The Clippers scored only 26 points off the bench in their 109-105 loss to Golden State on Saturday in the first game of their Western Conference first-round playoff series.
It was much different Monday when the bench came through with a whopping 58 points in the Clippers’ 138-98 rout of the Warriors at Staples Center. Leading the way was Danny Granger with 15 points, Hedo Turkoglu had 13 and Darren Collison 12. Jamal Crawford started slowly, but he finished with nine points on 4 of 8 from the field.
“I thought our bench tonight was fantastic,” coach Doc Rivers said in the post-game news conference. “Great in the second quarter, obviously great in the fourth quarter. They shot the ball well, they defended. And that’s what we need our bench to do. That’s what that was about, just no let-up.”
Mark Jackson brought his Golden State Warriors to town and took the opener of the best-of-seven Western Conference playoff series from the host Clippers on Saturday.
The teams square off in Game 2 Monday night at Staples Center, and Warriors coach Mark Jackson knows there is still plenty of basketball to play, even if his team has taken homecourt advantage away from the Clippers.
“We understand it’s a best of seven,” Jackson said at practice Sunday. “We’re playing against an outstanding basketball team who presents a lot of challenges. It’s far from over.”
There has been lots of talk about that play with 18.9 seconds left to play in Saturday’s playoff opener between the visiting Golden State Warriors and the Clippers at Staples Center.
Chris Paul had the ball for the Clippers and was trying to get around a corner so he could drive to the basket. Draymond Green came over and fouled Paul, who lost the ball out of bounds. The only problem is, the foul wasn’t called. There was a review of the play, but not for the purposes of whether a foul had been committed as that is not reviewable. It was to see who touched the ball last and it was Paul, the ball being award to the Warriors, who were up by two points on their way to a 109-105 victory.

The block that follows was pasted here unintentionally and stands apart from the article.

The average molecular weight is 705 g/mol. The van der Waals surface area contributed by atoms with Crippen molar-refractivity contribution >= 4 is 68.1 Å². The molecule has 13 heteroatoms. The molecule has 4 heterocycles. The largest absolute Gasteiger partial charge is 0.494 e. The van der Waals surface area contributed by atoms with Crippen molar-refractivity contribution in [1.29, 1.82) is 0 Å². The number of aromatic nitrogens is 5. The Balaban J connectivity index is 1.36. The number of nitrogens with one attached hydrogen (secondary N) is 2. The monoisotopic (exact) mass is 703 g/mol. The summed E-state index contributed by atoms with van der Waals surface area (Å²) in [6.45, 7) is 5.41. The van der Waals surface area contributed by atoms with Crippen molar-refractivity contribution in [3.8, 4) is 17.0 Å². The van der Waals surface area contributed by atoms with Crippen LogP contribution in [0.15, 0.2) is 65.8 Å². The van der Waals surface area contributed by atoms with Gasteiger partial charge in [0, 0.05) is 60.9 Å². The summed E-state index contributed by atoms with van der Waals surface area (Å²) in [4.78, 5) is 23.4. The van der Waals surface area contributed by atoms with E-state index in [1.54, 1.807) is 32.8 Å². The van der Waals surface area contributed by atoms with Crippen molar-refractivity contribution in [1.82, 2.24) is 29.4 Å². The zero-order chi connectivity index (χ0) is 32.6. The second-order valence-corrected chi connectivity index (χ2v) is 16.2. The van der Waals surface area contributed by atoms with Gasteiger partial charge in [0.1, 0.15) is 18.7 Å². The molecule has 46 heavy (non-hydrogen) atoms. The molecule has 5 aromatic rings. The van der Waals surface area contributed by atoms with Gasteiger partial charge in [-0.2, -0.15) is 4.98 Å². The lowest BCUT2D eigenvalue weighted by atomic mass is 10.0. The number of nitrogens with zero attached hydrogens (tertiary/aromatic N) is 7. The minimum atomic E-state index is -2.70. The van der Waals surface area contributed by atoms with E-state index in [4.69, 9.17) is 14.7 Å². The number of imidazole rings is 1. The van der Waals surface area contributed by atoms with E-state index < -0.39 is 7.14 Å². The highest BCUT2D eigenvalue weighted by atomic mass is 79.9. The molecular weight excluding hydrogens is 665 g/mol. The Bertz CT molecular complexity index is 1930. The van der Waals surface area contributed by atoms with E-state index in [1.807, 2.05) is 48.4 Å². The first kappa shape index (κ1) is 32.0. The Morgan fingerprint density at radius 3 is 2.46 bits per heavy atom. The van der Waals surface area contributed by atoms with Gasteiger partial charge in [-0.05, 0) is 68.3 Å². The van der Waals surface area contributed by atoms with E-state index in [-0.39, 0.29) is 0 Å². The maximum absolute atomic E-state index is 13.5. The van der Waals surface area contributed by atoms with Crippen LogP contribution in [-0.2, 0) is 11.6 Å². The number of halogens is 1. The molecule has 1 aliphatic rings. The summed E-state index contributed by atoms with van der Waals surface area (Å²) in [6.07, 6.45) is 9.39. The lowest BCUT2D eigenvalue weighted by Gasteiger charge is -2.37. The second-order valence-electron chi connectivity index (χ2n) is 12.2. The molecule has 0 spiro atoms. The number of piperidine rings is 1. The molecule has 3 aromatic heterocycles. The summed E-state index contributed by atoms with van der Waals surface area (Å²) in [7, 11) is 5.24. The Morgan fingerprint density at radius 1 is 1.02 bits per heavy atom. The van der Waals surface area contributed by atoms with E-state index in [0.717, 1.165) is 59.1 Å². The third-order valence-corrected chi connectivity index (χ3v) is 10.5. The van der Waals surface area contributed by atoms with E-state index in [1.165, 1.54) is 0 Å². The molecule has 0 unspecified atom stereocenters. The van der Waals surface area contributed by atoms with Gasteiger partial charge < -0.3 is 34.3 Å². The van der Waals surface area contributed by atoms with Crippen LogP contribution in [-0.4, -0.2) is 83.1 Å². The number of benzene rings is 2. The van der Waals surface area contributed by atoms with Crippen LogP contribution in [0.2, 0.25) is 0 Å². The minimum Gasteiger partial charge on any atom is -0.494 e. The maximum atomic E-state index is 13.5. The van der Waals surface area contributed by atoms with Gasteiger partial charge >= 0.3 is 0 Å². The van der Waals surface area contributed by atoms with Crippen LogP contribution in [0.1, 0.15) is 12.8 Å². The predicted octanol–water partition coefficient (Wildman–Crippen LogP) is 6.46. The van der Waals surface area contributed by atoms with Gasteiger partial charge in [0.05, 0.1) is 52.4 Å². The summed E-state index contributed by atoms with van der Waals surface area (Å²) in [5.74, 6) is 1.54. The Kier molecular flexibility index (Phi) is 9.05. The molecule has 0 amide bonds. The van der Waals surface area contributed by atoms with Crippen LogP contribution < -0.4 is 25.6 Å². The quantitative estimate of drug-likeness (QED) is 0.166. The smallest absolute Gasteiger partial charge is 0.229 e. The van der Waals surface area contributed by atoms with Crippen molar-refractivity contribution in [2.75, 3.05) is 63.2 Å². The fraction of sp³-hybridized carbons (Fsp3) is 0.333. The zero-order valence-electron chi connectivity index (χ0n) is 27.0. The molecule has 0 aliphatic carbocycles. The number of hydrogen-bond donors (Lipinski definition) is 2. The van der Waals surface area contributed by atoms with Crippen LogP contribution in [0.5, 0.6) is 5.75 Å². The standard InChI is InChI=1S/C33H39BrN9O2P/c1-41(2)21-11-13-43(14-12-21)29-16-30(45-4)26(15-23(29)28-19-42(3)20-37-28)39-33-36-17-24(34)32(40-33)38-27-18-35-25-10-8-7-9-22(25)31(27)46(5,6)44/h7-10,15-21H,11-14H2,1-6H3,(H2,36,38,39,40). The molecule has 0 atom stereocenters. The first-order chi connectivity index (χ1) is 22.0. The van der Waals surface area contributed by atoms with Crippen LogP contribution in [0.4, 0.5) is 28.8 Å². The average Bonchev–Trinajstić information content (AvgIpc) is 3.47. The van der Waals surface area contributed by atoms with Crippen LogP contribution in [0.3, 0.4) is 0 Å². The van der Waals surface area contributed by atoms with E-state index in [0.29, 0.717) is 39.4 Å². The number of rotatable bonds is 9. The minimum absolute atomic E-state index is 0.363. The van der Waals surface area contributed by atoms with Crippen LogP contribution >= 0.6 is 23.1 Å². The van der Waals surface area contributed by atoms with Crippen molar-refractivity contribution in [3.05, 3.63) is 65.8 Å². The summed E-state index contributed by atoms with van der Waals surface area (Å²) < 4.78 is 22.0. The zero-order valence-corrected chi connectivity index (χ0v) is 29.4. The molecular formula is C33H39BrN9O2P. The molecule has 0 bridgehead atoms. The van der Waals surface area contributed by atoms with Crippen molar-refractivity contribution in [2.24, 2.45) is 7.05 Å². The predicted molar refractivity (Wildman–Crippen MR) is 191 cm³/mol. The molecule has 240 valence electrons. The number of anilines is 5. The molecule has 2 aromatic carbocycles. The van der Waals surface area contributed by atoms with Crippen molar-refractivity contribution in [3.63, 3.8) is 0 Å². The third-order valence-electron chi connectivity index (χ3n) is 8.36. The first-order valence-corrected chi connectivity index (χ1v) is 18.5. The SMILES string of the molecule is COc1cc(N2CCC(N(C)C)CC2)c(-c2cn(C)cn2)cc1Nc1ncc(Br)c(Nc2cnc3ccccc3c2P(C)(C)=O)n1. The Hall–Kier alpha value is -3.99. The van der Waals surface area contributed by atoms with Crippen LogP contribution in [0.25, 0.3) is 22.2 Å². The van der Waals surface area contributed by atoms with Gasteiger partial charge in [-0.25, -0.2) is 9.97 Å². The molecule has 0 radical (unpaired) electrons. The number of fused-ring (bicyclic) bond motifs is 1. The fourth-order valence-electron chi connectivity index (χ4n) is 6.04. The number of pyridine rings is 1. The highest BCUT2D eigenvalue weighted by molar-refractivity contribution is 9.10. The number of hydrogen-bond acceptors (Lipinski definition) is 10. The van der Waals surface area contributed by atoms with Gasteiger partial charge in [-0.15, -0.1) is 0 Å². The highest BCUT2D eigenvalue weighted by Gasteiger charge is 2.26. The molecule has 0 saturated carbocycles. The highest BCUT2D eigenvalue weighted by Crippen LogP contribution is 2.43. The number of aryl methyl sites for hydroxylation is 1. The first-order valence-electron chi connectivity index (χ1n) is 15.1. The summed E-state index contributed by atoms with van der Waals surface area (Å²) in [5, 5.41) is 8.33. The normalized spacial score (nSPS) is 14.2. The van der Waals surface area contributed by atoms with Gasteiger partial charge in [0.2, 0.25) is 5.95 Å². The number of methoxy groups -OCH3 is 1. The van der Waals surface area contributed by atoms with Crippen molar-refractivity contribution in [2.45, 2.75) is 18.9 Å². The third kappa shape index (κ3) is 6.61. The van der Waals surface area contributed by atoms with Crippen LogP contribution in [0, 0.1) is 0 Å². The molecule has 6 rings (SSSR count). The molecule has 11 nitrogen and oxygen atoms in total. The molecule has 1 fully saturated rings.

The NBA on Sunday issued a statement that said while officials properly reviewed what was reviewable, Paul was indeed fouled and he should have been awarded two free throws.
Stephen Curry, one of the Warriors’ two 3-point-shooting guards, reacted to the NBA’s statement at practice Sunday at UCLA.
“The ref was standing there and he made a judgement call,” Curry said of the non-call on the foul by Green. “The replay was in our favor. Refereeing, there’s nothing perfect about that. They make mistakes every once in a while and I’m sure during the course of the game, they could go back and admit they were bad calls. That was just a crucial moment in the game. I don’t like it myself. It takes away what we did as a team by mulling what could’ve happened.”
Rod Thorn, president of basketball operations for the NBA, issued a statement Sunday saying replays showed that Golden State’s Draymond Green did foul the Clippers’ Chris Paul with 18.9 seconds left to play in the Warriors’ 109-105 victory over the Clippers on Saturday in the opener of their Western Conference playoff series at Staples Center.
Unfortunately for the Clippers, it was not called and that part of the play was not reviewable. When officials reviewed the sequence, they were only looking for one thing – who touched the ball last before it went out of bounds? That was Paul, and the ball was awarded to Golden State.
“After reviewing postgame video, we have concluded that the instant replay review of the out-of-bounds call with 18.9 seconds remaining in the game involving the Clippers’ Chris Paul and the Warriors’ Draymond Green was administered correctly by the referees and the correct decision was made in awarding the ball to the Warriors,” Thorn’s statement read. “Under the existing rule, referees may only use instant replay to determine which player caused the ball to go out and a limited set of other reviewable matters (see summary of rule here: http://t.co/IQ2qM6BOjb). Just prior to the ball going out-of-bounds, Paul was fouled by Green and Paul should have been granted two free throws. Contact preceding out-of-bounds calls is not a reviewable matter.”
The Clippers were down 107-105 at the time.
With all the talk about Warriors guards Stephen Curry and Klay Thompson and their 3-point efficiency ahead of Saturday’s Western Conference playoff opener, the two didn’t even have real good games in their 109-105 victory over the Clippers.
Curry scored 14 points on 6 of 16 shooting and Thompson had 22 points on 7 of 20 from the field.